Physical Medicne & Rehabilitation physicians may also perform Electrodiagnostics which are used to provide nervous system functional information for diagnose and / or prognosis for various neuromuscular disorders. The common electrodiagnostic test performed by physiatrist are nerve conduction velocity study (NCV) and needle electromyography (EMG). Nerve conduction velocity study involves electrical stimulation to peripheral nerves and the nerves' responses are measured such as onset latency, amplitude and conduction velocity. Needle electromyography requires needle electrode insertion into the examined muscles to detect the electrical potential generated from muscle fibers. Abnormal electrical potentials suche as fibrillation potential or positive sharp wave detected by EMG needle indicates the presence of muscle fibers that lost the nerve supply.
Common conditions that are treated by physiatrists include amputation, spinal cord injury, sports injury, stroke, musculoskletal pain syndromes such as low back pain, fibromyalgia and traumatic brain injury. Cardiopulmonary rehabilitation involves optimizing function in those afflicted with heart or lung disease. Chronic pain management is achieved through multidisciplinary approach involving psychologists, physical therapists, occupational therapists, and interventional procedures when indicated.
Philosophy[edit | edit source]
The major concern of the field is the ability of the person to function optimally within the limitations placed upon them by a disease process for which there is no known cure. The emphasis is not on the full restoration to the premorbid level of function, but rather the optimization of the quality of life for those who may not be able to achieve full restoration. A team approach to chronic conditions is emphasized, using transdisciplinary team meetings to coordinate care of the patients.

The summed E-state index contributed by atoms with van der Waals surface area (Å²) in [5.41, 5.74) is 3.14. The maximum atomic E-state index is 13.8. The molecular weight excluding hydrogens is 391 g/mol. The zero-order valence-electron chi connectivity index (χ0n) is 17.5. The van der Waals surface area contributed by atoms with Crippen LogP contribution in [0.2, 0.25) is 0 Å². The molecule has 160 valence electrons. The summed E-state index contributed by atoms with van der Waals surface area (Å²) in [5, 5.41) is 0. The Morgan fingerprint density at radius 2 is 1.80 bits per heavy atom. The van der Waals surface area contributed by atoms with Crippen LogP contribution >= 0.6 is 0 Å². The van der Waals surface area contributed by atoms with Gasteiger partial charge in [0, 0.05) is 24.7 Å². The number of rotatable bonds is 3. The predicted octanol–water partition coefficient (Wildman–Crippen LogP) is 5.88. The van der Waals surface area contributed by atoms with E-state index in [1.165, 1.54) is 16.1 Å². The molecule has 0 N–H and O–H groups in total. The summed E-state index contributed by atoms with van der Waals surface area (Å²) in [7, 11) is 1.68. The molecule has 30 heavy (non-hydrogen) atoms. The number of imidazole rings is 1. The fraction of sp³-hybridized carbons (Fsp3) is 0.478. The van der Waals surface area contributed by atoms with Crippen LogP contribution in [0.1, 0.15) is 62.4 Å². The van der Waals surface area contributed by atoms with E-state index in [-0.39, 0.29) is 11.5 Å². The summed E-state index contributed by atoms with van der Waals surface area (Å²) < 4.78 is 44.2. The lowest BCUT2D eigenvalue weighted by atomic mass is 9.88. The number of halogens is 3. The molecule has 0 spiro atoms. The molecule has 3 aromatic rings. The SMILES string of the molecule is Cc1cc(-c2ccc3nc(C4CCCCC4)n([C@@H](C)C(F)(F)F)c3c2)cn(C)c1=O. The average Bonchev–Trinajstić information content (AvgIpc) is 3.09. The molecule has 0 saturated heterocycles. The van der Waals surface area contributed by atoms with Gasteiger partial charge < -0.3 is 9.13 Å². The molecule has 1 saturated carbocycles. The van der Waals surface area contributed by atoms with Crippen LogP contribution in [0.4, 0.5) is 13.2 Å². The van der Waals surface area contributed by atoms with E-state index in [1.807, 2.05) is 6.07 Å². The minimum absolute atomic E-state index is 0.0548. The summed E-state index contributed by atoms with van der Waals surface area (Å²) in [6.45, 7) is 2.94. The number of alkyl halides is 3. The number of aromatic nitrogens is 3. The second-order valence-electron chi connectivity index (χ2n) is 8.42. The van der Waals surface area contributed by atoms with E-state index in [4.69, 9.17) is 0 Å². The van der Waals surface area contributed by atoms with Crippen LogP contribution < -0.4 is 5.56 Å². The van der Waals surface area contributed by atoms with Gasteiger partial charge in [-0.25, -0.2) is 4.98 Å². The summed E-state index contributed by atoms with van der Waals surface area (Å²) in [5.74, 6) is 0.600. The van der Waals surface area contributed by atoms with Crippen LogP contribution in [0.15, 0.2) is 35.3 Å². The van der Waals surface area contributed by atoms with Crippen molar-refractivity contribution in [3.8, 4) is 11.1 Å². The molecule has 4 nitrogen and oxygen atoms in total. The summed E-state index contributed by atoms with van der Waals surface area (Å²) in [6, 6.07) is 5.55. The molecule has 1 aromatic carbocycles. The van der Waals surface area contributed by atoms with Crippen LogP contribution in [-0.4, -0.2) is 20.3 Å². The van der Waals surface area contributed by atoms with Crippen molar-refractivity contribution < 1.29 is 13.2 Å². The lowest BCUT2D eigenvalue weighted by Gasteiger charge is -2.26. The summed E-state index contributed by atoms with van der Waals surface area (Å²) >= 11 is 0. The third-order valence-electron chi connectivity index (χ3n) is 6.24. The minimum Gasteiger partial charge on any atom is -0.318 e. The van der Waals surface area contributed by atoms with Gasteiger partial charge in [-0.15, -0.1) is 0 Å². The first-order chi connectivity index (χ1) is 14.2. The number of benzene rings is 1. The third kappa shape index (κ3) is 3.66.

Subspecialty[edit | edit source]
Six formal sub-specializations are recognized by the field in the United States: pain medicine, pediatric rehabilitation, spinal cord injury medicine, neuromuscular medicine, sports medicine, and hospice and palliative medicine. Many in the field also subspecialize in areas of amputee care, musculoskeletal medicine, electrodiagnostics, traumatic brain injury (TBI), and cardiopulmonary rehabilitation.
Popular textbooks[edit | edit source]
Two main textbooks often used by those in the specialty are Physical Medicine and Rehabilitation: Principles and Practice by Joel DeLisa and Physical Medicine and Rehabilitation Medicine by Randall Braddom. Useful handbooks for medical students and residents include PM&R Secrets by Mark Young, Brian O'Young and Steven Stiens, and PM&R Pocketpedia by Howard Choi and colleagues.
Book Reference[edit | edit source]
- Joel DeLisa (2004). Physical Medicine and Rehabilitation: Principles and Practice, Lippincott Williams & Wilkins. ISBN 0-7817-4130-0.
- Randall Braddom (2006). Physical Medicine and Rehabilitation, WB Saunders. ISBN 978-1416026105.
- Bryan J. O'Young, Mark A. Young, Steven A. Stiens (2002). Physical Medicine and Rehabilitation Secrets, Hanley & Belfus. ISBN 1-56053-437-0.
- Howard Choi, Ross Sugar, David E. Fish, Matthew Shatzer, Brian Krabak (2003). Physical Medicine and Rehabilitation Pocketpedia, Lippincott Williams & Wilkins. ISBN 0-7817-4433-4.